Mike Eng

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Mike Eng

Mike Eng represents the California 49th Assembly District, which is located within eastern Los Angeles County and includes the cities of Alhambra, El Monte, Monterey Park, Rosemead, San Gabriel, San Marino, and South El Monte. He chairs the Assembly Committee on Banking & Finance. Prior to serving in the State Assembly, he served as Mayor and City Councilmember of Monterey Park and as a Monterey Park Library Board Trustee. Assemblymember Eng earned his law degree from the University of California at Los Angeles after completing his Bachelors and Masters degrees at the University of Hawaii. He is also a part-time community college instructor. He is the husband of Judy Chu.[1]

Stewart Kwoh

While studying law at UCLA from 1971 to 1974,Stewart Kwoh opened a legal-aid office aimed at low-income youth in Los Angeles' Chinatown. His partner was classmate Mike Eng, who is now a legislator in the California Assembly and the husband of US Representative Judy Chu, the first Chinese-American woman elected to Congress. [2]

"Vincent Who?"

In 1982, Vincent Chin was brutally murdered in Detroit "at the height of anti-Japanese sentiment". The judge ruled it a case of manslaughter and the two killers, both autoworkers, never served a day in jail.

The case became a cause celebre for the Communist Workers Party.

A film about the case "Vincent Who?" was released in 2008, dealing with impact the case had had on activists at the time.

More than twenty-five years later, that case remains a touchstone in the struggle for civil rights and the advancement of the Asian American community. In this new documentary, VINCENT WHO?, we take a quick look back at the case, but more importantly we examine the effects the case had on the leading community activists of today and the future leaders of tomorrow.

Interviewees and speakers included Helen Zia (leading activist during the Chin case), Stewart Kwoh (Founder & Executive Director, Asian Pacific American Legal Center), Judy Chu (Chair, California State Board of Equalization), Mike Eng (California State Assemblyman), Renee Tajima-Pena (Producer & Director, WHO KILLED VINCENT CHIN?), Frank Wu (Dean, Wayne State University Law School), Janet Yang (Producer, THE JOY LUCK CLUB), Justin Lin (Director, BETTER LUCK TOMORROW), Robin Toma (Executive Director, Los Angeles County Commission on Human Relations), Nhung Truong (District Representative, Office of Congressman Adam Schiff), Sejal Patel (Activist, Los Angeles Alliance for a New Economy), Ben de Guzman (National Campaign Coordinator, National Alliance for Filipino Veterans Equity).[3]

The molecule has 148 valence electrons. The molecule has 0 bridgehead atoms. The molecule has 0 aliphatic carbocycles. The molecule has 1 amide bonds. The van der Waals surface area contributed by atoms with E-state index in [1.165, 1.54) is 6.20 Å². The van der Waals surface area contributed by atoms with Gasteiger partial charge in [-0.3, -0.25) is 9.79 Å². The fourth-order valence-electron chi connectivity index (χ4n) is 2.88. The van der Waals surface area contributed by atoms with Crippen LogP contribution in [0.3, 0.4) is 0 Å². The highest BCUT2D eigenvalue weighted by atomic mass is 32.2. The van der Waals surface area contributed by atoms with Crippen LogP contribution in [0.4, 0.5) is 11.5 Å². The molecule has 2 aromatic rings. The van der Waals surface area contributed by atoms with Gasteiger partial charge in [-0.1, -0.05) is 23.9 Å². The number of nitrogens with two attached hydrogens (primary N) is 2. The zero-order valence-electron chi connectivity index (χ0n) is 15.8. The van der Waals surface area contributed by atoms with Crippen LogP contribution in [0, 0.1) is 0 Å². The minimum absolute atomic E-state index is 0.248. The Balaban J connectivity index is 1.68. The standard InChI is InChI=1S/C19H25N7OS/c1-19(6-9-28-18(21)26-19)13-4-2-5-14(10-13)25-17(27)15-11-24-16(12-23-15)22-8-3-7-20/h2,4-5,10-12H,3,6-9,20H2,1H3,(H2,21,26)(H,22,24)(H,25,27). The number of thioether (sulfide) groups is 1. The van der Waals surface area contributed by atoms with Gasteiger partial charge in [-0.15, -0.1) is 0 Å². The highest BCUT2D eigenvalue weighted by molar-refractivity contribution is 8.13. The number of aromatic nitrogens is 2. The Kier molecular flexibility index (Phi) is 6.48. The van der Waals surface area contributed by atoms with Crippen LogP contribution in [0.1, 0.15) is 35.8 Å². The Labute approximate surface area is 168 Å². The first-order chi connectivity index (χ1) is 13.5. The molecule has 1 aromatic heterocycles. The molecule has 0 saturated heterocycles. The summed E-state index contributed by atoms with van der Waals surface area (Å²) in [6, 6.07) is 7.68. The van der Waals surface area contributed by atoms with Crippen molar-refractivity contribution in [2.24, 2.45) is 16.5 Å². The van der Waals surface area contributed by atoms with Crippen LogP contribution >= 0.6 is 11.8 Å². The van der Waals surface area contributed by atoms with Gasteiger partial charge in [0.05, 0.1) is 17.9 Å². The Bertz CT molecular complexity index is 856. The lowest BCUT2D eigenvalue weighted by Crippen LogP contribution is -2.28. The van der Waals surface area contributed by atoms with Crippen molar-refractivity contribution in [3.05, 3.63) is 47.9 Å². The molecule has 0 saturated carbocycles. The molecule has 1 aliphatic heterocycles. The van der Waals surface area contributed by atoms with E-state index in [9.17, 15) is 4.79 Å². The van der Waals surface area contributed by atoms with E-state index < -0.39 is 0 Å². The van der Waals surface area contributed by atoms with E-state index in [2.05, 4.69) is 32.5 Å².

Residents of the heavily Asian Los Angeles suburb of Monterey Park gott to vote spring 1986, on whether to make English the city's official language.

Petitions for a ballot measure to make it the official language were submitted to the city council Tuesday. At the same meeting, the council voted for a ballot measure that would have the opposite effect - it calls for a multi-ethnic and multicultural heritage for the city.

Monterey Park is turning into another Chinatown, complained photographer Frank Arcuri, who spearheaded the English-only drive.

The opposition tries to make us into something racist. It isn't. It's language, he said.

But Michael Eng, a spokesman for the Coalition for Harmony in Monterey Park, said, If we want a civil war, the likes of which no one has ever seen, which pits neighbor against neighbor, citizen against immigrant and race against race ... vote for English only. The coalition pushed the ballot measure calling for a multicultural city.[4]